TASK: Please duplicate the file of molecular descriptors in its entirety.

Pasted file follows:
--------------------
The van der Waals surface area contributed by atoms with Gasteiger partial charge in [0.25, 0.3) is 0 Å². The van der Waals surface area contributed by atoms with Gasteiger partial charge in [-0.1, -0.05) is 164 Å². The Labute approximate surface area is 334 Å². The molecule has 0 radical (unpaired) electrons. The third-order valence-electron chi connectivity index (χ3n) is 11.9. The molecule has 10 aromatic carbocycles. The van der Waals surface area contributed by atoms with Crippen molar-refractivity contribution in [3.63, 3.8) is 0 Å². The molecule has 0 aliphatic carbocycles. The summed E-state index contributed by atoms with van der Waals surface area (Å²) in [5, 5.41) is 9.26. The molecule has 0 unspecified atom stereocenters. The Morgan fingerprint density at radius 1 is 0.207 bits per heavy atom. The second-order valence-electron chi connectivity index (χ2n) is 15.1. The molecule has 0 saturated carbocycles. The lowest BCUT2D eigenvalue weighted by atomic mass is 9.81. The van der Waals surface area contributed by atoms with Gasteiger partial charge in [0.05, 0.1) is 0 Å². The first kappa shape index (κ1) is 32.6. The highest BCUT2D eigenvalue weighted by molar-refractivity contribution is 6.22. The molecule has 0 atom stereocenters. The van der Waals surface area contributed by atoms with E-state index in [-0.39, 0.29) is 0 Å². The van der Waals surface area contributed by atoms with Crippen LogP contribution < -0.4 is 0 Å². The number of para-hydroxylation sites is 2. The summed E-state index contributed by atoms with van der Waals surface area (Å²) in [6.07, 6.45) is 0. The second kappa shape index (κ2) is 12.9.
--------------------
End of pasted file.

The van der Waals surface area contributed by atoms with Gasteiger partial charge in [0.25, 0.3) is 0 Å². The van der Waals surface area contributed by atoms with Gasteiger partial charge in [-0.1, -0.05) is 164 Å². The Labute approximate surface area is 334 Å². The molecule has 0 radical (unpaired) electrons. The third-order valence-electron chi connectivity index (χ3n) is 11.9. The molecule has 10 aromatic carbocycles. The van der Waals surface area contributed by atoms with Crippen molar-refractivity contribution in [3.63, 3.8) is 0 Å². The molecule has 0 aliphatic carbocycles. The summed E-state index contributed by atoms with van der Waals surface area (Å²) in [5, 5.41) is 9.26. The molecule has 0 unspecified atom stereocenters. The Morgan fingerprint density at radius 1 is 0.207 bits per heavy atom. The second-order valence-electron chi connectivity index (χ2n) is 15.1. The molecule has 0 saturated carbocycles. The lowest BCUT2D eigenvalue weighted by atomic mass is 9.81. The van der Waals surface area contributed by atoms with Gasteiger partial charge in [0.05, 0.1) is 0 Å². The first kappa shape index (κ1) is 32.6. The highest BCUT2D eigenvalue weighted by molar-refractivity contribution is 6.22. The molecule has 0 atom stereocenters. The van der Waals surface area contributed by atoms with E-state index in [-0.39, 0.29) is 0 Å². The van der Waals surface area contributed by atoms with Crippen LogP contribution < -0.4 is 0 Å². The number of para-hydroxylation sites is 2. The summed E-state index contributed by atoms with van der Waals surface area (Å²) in [6.07, 6.45) is 0. The second kappa shape index (κ2) is 12.9.